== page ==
In fact, transport companies are extremely optimistic about the timescales for automation – nearly three quarters (71%) of transport companies expect autonomous trucks to become a viable option within the next decade; of these, 21% believe they will be a reality on our roads in the next five years. Worldwide, transport companies believe the primary benefit of automation will be boosting productivity (50%), followed by helping to cut costs (19%).

Breaking through the road blocks to digitalisation  

Barriers to adopting technology persist – with European transport companies citing the major challenges to adopting technology driven innovation as cost and investment (71%), followed by a lack of highly-qualified people (66%).

This suggests that pockets of the industry have yet to embrace new technologies and processes, and that there is still work to do to create solid  digital foundations and harmonise formats before technology-driven innovation can be optimised properly.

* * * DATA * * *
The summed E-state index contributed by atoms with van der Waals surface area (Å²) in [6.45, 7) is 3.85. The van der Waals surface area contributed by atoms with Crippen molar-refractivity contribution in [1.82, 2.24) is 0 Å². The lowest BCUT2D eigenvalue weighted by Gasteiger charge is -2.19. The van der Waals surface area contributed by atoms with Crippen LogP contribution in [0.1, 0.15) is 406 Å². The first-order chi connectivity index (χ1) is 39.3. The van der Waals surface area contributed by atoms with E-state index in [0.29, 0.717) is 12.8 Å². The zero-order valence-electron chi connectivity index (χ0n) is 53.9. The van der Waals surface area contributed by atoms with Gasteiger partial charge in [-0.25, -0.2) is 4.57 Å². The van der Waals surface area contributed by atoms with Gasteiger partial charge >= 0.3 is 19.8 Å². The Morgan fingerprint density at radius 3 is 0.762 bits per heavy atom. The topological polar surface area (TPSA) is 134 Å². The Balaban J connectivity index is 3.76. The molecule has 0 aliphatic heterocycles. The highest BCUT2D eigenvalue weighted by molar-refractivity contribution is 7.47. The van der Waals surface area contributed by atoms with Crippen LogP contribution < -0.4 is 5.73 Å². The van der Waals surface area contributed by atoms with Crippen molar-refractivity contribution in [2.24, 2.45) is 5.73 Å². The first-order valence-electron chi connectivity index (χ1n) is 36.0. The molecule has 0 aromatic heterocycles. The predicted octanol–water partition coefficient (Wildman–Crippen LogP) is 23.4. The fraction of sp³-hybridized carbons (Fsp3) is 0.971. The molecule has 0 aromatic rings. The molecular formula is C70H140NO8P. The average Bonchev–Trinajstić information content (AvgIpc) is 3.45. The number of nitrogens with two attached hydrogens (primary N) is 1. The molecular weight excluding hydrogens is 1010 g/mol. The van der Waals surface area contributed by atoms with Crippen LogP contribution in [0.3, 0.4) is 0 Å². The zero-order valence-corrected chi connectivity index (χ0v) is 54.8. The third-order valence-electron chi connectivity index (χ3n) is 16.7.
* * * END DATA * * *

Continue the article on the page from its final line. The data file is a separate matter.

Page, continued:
Gearing up for automation

Similarly, while many European transport companies believe autonomous trucks are just around the corner and many manufacturers are carrying out pilots already, the reality is that there is still a long way to go before they become a safe, secure and sustainable option on our roads.  

Despite the technology itself becoming ever more sophisticated, there is a risk that it will be held back by a multitude of issues relating to the lack of necessary investment in infrastructure, upskilling of drivers, legal constraints and cybersecurity concerns. These issues will need to be addressed to enable automation to reach its full potential.